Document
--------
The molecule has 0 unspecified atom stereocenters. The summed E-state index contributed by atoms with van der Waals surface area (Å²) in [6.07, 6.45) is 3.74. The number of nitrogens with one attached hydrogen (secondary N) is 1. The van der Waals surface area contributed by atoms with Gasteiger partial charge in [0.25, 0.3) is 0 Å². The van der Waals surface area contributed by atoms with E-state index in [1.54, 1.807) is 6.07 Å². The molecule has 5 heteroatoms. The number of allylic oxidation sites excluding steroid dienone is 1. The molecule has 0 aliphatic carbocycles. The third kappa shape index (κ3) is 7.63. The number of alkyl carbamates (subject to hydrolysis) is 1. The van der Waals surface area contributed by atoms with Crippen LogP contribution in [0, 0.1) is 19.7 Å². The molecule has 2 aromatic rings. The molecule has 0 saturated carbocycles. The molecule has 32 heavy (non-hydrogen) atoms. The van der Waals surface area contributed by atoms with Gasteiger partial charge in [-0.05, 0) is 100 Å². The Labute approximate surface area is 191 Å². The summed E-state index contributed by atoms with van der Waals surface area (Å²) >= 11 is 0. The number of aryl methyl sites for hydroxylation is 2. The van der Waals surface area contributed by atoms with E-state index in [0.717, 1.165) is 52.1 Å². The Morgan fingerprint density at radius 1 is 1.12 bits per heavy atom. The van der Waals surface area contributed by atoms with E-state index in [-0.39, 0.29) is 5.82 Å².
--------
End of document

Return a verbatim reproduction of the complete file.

The molecule has 0 unspecified atom stereocenters. The summed E-state index contributed by atoms with van der Waals surface area (Å²) in [6.07, 6.45) is 3.74. The number of nitrogens with one attached hydrogen (secondary N) is 1. The van der Waals surface area contributed by atoms with Gasteiger partial charge in [0.25, 0.3) is 0 Å². The van der Waals surface area contributed by atoms with E-state index in [1.54, 1.807) is 6.07 Å². The molecule has 5 heteroatoms. The number of allylic oxidation sites excluding steroid dienone is 1. The molecule has 0 aliphatic carbocycles. The third kappa shape index (κ3) is 7.63. The number of alkyl carbamates (subject to hydrolysis) is 1. The van der Waals surface area contributed by atoms with Crippen LogP contribution in [0, 0.1) is 19.7 Å². The molecule has 2 aromatic rings. The molecule has 0 saturated carbocycles. The molecule has 32 heavy (non-hydrogen) atoms. The van der Waals surface area contributed by atoms with Gasteiger partial charge in [-0.05, 0) is 100 Å². The Labute approximate surface area is 191 Å². The summed E-state index contributed by atoms with van der Waals surface area (Å²) >= 11 is 0. The number of aryl methyl sites for hydroxylation is 2. The van der Waals surface area contributed by atoms with E-state index in [0.717, 1.165) is 52.1 Å². The Morgan fingerprint density at radius 1 is 1.12 bits per heavy atom. The van der Waals surface area contributed by atoms with E-state index in [-0.39, 0.29) is 5.82 Å².